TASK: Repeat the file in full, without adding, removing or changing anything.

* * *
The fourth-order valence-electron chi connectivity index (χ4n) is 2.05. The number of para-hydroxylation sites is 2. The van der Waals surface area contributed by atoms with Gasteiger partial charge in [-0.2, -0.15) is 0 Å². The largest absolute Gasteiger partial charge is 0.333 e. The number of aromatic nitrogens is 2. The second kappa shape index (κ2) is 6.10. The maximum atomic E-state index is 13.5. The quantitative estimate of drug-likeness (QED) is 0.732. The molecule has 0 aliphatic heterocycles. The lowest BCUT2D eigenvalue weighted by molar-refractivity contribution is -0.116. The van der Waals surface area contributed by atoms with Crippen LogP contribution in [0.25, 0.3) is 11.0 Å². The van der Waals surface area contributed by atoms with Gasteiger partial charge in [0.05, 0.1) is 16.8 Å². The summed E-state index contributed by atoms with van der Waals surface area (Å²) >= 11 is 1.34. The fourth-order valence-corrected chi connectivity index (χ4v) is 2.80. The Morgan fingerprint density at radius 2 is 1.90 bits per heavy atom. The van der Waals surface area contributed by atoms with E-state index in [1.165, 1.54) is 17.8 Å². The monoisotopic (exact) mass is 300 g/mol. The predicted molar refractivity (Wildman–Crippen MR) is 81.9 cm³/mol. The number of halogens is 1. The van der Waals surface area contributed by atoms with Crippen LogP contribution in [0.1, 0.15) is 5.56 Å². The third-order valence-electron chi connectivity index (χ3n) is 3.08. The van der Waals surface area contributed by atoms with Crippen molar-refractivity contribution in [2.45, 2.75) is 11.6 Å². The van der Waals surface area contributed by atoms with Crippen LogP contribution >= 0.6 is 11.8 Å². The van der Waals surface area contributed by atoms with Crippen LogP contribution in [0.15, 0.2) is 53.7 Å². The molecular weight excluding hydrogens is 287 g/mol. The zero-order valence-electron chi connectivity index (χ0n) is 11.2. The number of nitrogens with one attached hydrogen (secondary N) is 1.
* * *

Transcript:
The fourth-order valence-electron chi connectivity index (χ4n) is 2.05. The number of para-hydroxylation sites is 2. The van der Waals surface area contributed by atoms with Gasteiger partial charge in [-0.2, -0.15) is 0 Å². The largest absolute Gasteiger partial charge is 0.333 e. The number of aromatic nitrogens is 2. The second kappa shape index (κ2) is 6.10. The maximum atomic E-state index is 13.5. The quantitative estimate of drug-likeness (QED) is 0.732. The molecule has 0 aliphatic heterocycles. The lowest BCUT2D eigenvalue weighted by molar-refractivity contribution is -0.116. The van der Waals surface area contributed by atoms with Crippen LogP contribution in [0.25, 0.3) is 11.0 Å². The van der Waals surface area contributed by atoms with Gasteiger partial charge in [0.05, 0.1) is 16.8 Å². The summed E-state index contributed by atoms with van der Waals surface area (Å²) >= 11 is 1.34. The fourth-order valence-corrected chi connectivity index (χ4v) is 2.80. The Morgan fingerprint density at radius 2 is 1.90 bits per heavy atom. The van der Waals surface area contributed by atoms with E-state index in [1.165, 1.54) is 17.8 Å². The monoisotopic (exact) mass is 300 g/mol. The predicted molar refractivity (Wildman–Crippen MR) is 81.9 cm³/mol. The number of halogens is 1. The van der Waals surface area contributed by atoms with Crippen LogP contribution in [0.1, 0.15) is 5.56 Å². The third-order valence-electron chi connectivity index (χ3n) is 3.08. The van der Waals surface area contributed by atoms with Crippen molar-refractivity contribution in [2.45, 2.75) is 11.6 Å². The van der Waals surface area contributed by atoms with Crippen LogP contribution >= 0.6 is 11.8 Å². The van der Waals surface area contributed by atoms with Crippen LogP contribution in [0.15, 0.2) is 53.7 Å². The molecular weight excluding hydrogens is 287 g/mol. The zero-order valence-electron chi connectivity index (χ0n) is 11.2. The number of nitrogens with one attached hydrogen (secondary N) is 1.